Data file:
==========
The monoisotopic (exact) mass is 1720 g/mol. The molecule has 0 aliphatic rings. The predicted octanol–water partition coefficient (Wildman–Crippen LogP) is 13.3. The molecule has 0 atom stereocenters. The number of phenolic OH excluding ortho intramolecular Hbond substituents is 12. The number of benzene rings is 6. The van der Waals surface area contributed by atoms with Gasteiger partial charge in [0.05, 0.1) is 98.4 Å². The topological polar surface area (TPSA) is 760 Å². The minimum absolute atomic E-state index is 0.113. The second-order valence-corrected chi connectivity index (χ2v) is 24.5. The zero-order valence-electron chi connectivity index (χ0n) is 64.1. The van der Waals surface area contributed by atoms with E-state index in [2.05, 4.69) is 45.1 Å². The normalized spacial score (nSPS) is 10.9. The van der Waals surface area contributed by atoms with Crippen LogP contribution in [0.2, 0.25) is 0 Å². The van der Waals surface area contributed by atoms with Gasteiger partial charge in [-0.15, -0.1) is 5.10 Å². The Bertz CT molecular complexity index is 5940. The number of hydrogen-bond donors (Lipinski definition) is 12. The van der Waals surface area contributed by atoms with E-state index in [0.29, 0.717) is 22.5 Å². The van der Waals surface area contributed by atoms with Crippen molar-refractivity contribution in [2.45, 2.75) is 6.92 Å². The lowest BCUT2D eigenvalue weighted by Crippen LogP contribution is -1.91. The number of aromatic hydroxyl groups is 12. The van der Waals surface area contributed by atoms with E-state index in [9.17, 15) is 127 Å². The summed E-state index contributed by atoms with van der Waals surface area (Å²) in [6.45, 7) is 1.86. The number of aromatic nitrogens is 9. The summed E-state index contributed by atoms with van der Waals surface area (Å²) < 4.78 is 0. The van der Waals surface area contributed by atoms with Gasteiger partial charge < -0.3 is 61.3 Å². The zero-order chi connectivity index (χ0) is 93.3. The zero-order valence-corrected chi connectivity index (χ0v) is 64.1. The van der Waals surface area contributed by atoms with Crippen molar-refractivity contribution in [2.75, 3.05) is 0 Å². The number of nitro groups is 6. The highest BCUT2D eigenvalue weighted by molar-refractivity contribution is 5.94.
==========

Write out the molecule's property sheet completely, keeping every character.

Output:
The monoisotopic (exact) mass is 1720 g/mol. The molecule has 0 aliphatic rings. The predicted octanol–water partition coefficient (Wildman–Crippen LogP) is 13.3. The molecule has 0 atom stereocenters. The number of phenolic OH excluding ortho intramolecular Hbond substituents is 12. The number of benzene rings is 6. The van der Waals surface area contributed by atoms with Gasteiger partial charge in [0.05, 0.1) is 98.4 Å². The topological polar surface area (TPSA) is 760 Å². The minimum absolute atomic E-state index is 0.113. The second-order valence-corrected chi connectivity index (χ2v) is 24.5. The zero-order valence-electron chi connectivity index (χ0n) is 64.1. The van der Waals surface area contributed by atoms with E-state index in [2.05, 4.69) is 45.1 Å². The normalized spacial score (nSPS) is 10.9. The van der Waals surface area contributed by atoms with Crippen LogP contribution in [0.2, 0.25) is 0 Å². The van der Waals surface area contributed by atoms with Gasteiger partial charge in [-0.15, -0.1) is 5.10 Å². The Bertz CT molecular complexity index is 5940. The number of hydrogen-bond donors (Lipinski definition) is 12. The van der Waals surface area contributed by atoms with E-state index in [0.29, 0.717) is 22.5 Å². The van der Waals surface area contributed by atoms with Crippen molar-refractivity contribution in [2.45, 2.75) is 6.92 Å². The lowest BCUT2D eigenvalue weighted by Crippen LogP contribution is -1.91. The number of aromatic hydroxyl groups is 12. The van der Waals surface area contributed by atoms with E-state index in [9.17, 15) is 127 Å². The summed E-state index contributed by atoms with van der Waals surface area (Å²) in [6.45, 7) is 1.86. The number of aromatic nitrogens is 9. The summed E-state index contributed by atoms with van der Waals surface area (Å²) < 4.78 is 0. The van der Waals surface area contributed by atoms with Gasteiger partial charge < -0.3 is 61.3 Å². The zero-order chi connectivity index (χ0) is 93.3. The zero-order valence-corrected chi connectivity index (χ0v) is 64.1. The van der Waals surface area contributed by atoms with Crippen molar-refractivity contribution in [2.75, 3.05) is 0 Å². The number of nitro groups is 6. The highest BCUT2D eigenvalue weighted by molar-refractivity contribution is 5.94.